Mel Brooks turned a gloriously-still-kicking 90 years old this week, and as a happy birthday I’m sure he’ll never read, a review of his debut feature length film.
With Mel Brooks’ directorial debut The Producers (naturally, the writer-by-day writes as well), his most hostile, and therefore best, gesture is to perforate and embrace the Borscht Belt fascination with the essential and unerring failure of life itself. Its mantra being the incompatibility of the self with any semblance of success, the film’s bent is that even in attempting to fail, the only possible outcome for the universe to right itself is for you to inadvertently succeed. And, naturally, fail at your goal of failing. It’s high-concept-y, but more or less to The Producers’ benefit, Brooks plays it all low-brow, helping the film’s philosophical scripture feel more carnal and low-to-the-ground than presumptuous and high-minded.
The individual volition narratives of the American canon – rooted in Enlightenment value constructs far older than cinema – are inverted and rendered hostile in The Producers, a film governed by the question of what happens when two people reinterpret success in asocial, abnormal terms? If they try to fail and succeed at that, they’ve still failed according to society’s expectations, proving Hollywood’s success-drive false. But if they fail at failing, then they succeed in spite of themselves, the rules of the Hollywood narrative almost swooping in to correct the two characters’ implicit challenge to the mental structures of cinema.
And not to spoil one of the most famous endings in all of film, but the Hollywood regulations prove too rigid to break. In the film’s conclusion, the try-and-succeed structure of individualist life, the governing principle of the morality of most of our entertainment, is forced back onto the characters like an attack dog, flattening their scheme by remaining firm and forcing them to conform to success in spite of their desires to burn that success to smithereens. The assumption that everyone will succeed if they try, an assumption Brooks correctly assumes to be a surrealistic joke, becomes a villain sticking its teeth into two people who intentionally try to fail and end up succeeding in spite of themselves.
If the Old Hollywood ideals assumed character success to be an unerring rule at any cost, then on the eve of the New Hollywood in 1968, the cost was 25000% of the profits of a play the two non-heroes of The Producers desperately wanted to fail. Acountant Leo Bloom (Gene Wider) discovers that Broadway producer Max Bialystock (Zero Mostel) could theoretically overfund a disastrous flop – if he was sure it would fail – and abscond with the investment money (since returns are paid out in percentages of net gross, so if it takes a dive and makes no money the returns won’t outweigh the investments, and the IRS will more or less look the other way on a flop). An early cinematic bromance, The Producers is a clever larceny not only from Jewish verbal comedy but Jewish visual comedy – which means Marx Bros. anarchy in practice – and decades of Old Hollywood romance pictures and melodramas Brooks was obviously as fascinated with as the genre pictures he would embrace soon after.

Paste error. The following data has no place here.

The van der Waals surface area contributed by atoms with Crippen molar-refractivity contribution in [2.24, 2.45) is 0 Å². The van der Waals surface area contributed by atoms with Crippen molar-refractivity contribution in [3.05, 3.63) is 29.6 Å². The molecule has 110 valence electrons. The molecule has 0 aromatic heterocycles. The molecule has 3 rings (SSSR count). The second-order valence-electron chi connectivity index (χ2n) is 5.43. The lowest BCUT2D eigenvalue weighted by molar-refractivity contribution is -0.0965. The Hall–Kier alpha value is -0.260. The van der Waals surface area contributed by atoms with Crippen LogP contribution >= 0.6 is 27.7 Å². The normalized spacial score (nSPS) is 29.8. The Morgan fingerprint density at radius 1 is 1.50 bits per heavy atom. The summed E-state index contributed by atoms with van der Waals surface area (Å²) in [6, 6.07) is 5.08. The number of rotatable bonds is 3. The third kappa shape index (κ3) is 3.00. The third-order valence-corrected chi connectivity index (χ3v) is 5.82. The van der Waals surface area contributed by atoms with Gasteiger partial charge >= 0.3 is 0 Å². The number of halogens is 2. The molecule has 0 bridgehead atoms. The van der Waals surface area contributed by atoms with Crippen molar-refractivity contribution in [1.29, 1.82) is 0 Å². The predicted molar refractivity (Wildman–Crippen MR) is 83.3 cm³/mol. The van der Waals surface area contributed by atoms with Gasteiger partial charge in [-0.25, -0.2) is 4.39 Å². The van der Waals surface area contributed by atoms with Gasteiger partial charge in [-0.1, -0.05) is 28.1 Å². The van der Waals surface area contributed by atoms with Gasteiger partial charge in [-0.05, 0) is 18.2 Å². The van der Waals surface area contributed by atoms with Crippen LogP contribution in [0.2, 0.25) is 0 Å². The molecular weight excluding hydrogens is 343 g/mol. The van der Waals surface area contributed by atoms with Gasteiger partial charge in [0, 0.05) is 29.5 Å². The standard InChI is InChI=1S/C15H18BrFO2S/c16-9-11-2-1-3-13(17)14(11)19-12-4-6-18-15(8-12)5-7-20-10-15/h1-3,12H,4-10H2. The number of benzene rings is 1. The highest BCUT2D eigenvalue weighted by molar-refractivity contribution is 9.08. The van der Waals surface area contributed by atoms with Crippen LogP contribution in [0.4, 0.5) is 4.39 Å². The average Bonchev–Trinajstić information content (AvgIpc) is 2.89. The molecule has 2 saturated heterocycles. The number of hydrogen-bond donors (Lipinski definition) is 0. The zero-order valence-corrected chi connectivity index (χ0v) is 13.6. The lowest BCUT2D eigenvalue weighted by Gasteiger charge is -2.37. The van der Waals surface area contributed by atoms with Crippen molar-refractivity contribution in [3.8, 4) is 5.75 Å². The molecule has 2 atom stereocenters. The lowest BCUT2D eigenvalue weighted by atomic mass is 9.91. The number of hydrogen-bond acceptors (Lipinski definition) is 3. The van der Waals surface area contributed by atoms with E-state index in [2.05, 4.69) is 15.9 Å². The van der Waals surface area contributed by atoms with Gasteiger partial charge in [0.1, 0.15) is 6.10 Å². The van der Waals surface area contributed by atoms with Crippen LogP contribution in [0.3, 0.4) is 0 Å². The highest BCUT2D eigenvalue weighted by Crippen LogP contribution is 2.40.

From there, Brooks’ film is the progenitor of the Brooks machine, suggesting his particularly euphemistic, personalized version of conventional narrative flow where individual scenes are vastly more important than interstitial edits or the connecting fluid (which are largely rushed by in a whirlwind as Brooks displays less interest in narrative than in chaos and joke-orchestration, which is an essential good as far as comedy is concerned). Certainly, Brooks is no Monty Python or Luis Buñuel, but the often limiting, nullifying demarcations of narrative and causal structure are liquefied in The Producers, a strain of thought that rebukes our understanding of rational human action, and a strain of thinking Brooks would pursue in more full-bodied, capricious terms soon after.
Elsewhere, The Producers displays the nascent form of his deceptively dispiriting, semi-surrealist deadpan world where the only viable solution to existential terror may be the doldrums of grim, mild-mannered acceptance (another very obvious semi-rejection of the often-oblivious American belief in try-try-again and success as the only goal in life). At one point, the two protagonists approach an apartment looking for their ex-Nazi-but-actually-still-a-Nazi playwright (the clunker they’ve picked out to lose the day is a musical romance between Hitler and Eva Braun called “Springtime for Hitler”). Wilder and Mostel are greeted with an old lady whose only humanly response to them is an unprovoked, matter-of-fact, just-another-day: “I’m the concierge. My husband used to be the concierge but now he’s dead. Now I’m the concierge.” Again, there’s an almost disarming sense of perpetual loss and failure hidden from the mind by acceptance and rolling with the punches, which for Brooks would not only form something of a mantra, but provide the justification for his comedy (as many have argued is true of the reaction-to-loss at the heart of Jewish comedy altogether).